Republican super PAC Future45 is back, with fresh cash from casino mogul Sheldon Adelson and Spanish-language ads attacking Democratic presidential nominee Hillary Clinton for past remarks she’s made about illegal immigration.
The new Spanish-language ads urge Latino voters to think twice about voting for Clinton. They also serve as an opportunity for Republicans to reconnect with Latino voters at a time when GOP presidential nominee Donald Trump has alienated many of them with his comments about Mexicans and immigrants.
The ads are running on the Spanish-language channels Telemundo and Univision nationally, as well as in presidential battleground states such as Arizona, Florida and Nevada. They include clips of Clinton, in 2003, describing herself as “adamantly against illegal immigrants” and saying “people need to stop employing illegal immigrants.”
The ads’ sponsor
As a super PAC, Future45 can accept unlimited contributions from donors that it must then disclose to the Federal Elections Commission.
The Republican group came out swinging in 2015 with money from hedge fund managers including Paul Singer and Ken Griffin.
Another top funder is Joe Ricketts, founder of online brokerage TD Ameritrade and patriarch of the family that owns the Chicago Cubs baseball team, which defeated the Cleveland Indians early Thursday morning to win its first World Series since 1908.
Ricketts donated $1 million to Future45 in late September — something that would have seemed implausible just a few months ago.
That’s because Ricketts and his wife, Marlene Ricketts, gave nearly $6 million to an anti-Trump super PAC during the GOP presidential primary, prompting a Twitter insult from The Donald himself.
Ricketts paired his latest contribution with a blog post called “Why I’m supporting Future45.” It read, in part: “This election comes down to a binary choice between extending the failed Obama-Clinton economic policies and believing that Messrs. Trump and Pence bring fresh thinking to how we can reignite the engines of economic opportunity.”
Adelson, the Las Vegas casino magnate, and his wife, Miriam Adelson, each donated $5 million to Future45 in September, according to campaign finance records.
And earlier this week, Adelson was reported to have committed an additional $25 million to Future45.
That appears to be on top of money Adelson has reportedly infused into Future45’s sister nonprofit, the 45Committee. (As an issue advocacy organization, the 45Committee may legally keep its donors secret as long as it doesn’t make electoral politics its primary purpose.)
Other Future45 donors include Joe Craft, the CEO of coal producer Alliance Resource Partners ($750,000) and Petco Petroleum Corp. owner Jay Bergman ($500,000).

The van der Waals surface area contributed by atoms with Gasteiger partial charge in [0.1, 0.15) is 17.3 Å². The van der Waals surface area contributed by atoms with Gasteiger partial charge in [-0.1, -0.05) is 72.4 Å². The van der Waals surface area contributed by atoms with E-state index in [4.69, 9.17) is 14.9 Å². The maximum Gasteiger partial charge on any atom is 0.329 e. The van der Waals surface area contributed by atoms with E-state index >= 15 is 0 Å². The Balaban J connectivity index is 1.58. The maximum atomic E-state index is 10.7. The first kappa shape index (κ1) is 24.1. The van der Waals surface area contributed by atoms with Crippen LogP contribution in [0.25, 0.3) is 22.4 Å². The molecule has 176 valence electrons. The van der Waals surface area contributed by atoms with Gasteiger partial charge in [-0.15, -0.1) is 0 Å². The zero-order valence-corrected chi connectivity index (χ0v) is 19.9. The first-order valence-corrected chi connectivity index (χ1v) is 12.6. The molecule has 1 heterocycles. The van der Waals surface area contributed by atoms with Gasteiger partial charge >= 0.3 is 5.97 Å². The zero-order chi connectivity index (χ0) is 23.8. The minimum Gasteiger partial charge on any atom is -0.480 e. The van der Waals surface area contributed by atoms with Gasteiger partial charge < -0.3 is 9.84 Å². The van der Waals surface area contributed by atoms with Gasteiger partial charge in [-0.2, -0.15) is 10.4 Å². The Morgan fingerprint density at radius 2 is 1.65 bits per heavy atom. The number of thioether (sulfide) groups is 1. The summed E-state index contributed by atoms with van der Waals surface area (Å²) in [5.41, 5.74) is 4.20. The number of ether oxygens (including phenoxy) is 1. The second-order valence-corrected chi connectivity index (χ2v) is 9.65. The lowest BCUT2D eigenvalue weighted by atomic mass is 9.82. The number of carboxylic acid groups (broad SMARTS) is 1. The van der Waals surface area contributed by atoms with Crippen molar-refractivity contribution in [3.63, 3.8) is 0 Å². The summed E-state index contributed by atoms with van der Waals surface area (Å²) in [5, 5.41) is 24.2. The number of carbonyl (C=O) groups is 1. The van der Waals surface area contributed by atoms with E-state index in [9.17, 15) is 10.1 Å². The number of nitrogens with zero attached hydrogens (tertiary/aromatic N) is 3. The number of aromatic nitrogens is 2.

The group spent about $730,000 on media and advertising early in the 2016 presidential race before going dark in February. Its previous ads hit Clinton’s record in the Middle East and blamed Clinton for the rise of the Islamic State terrorist group in Syria.
Filings with the Federal Election Commission show Future45 was largely inactive from February until September.
Future45’s chairman, Ron Weiser, left in May when he was named a vice chairman of the Trump campaign fundraising committee.
Now flush with 11th-hour cash, Future45 announced this week a new $10 million advertising campaign to capitalize on the “bombshell” dropped by FBI Director James Comey, when he disclosed the agency was looking into new emails that might be related to the case against Clinton.
And Future45 is spending at least $1.5 million on its Spanish-language ads.
Why it matters
Trump has not aired a single Spanish-language ad, according to data provided to the Center for Public Integrity by ad tracking firm Kantar Media/CMAG. So he certainly could use the outside help in a late bid to appeal Spanish speakers.
Through Oct. 19, Trump’s campaign and the super PACs supporting it had raised $312 million — compared to $702 million raised by Clinton and her super PAC allies.
The Republican outreach to Latino voters, in particular, makes sense win, lose or draw, Victoria DeFrancesco Soto, a political science professor at the University of Texas, told the Center for Public Integrity.
“Latinos that are closer to the immigration experience and closer to Mexico tend to be more conservative,” she said. “So Republicans are saying ‘hey, remember there’s a Republican party [that shares Latinos’ socially conservative values].’”
Officials at Future45 did not respond to requests for comment.
This article was co-published with NBC News.
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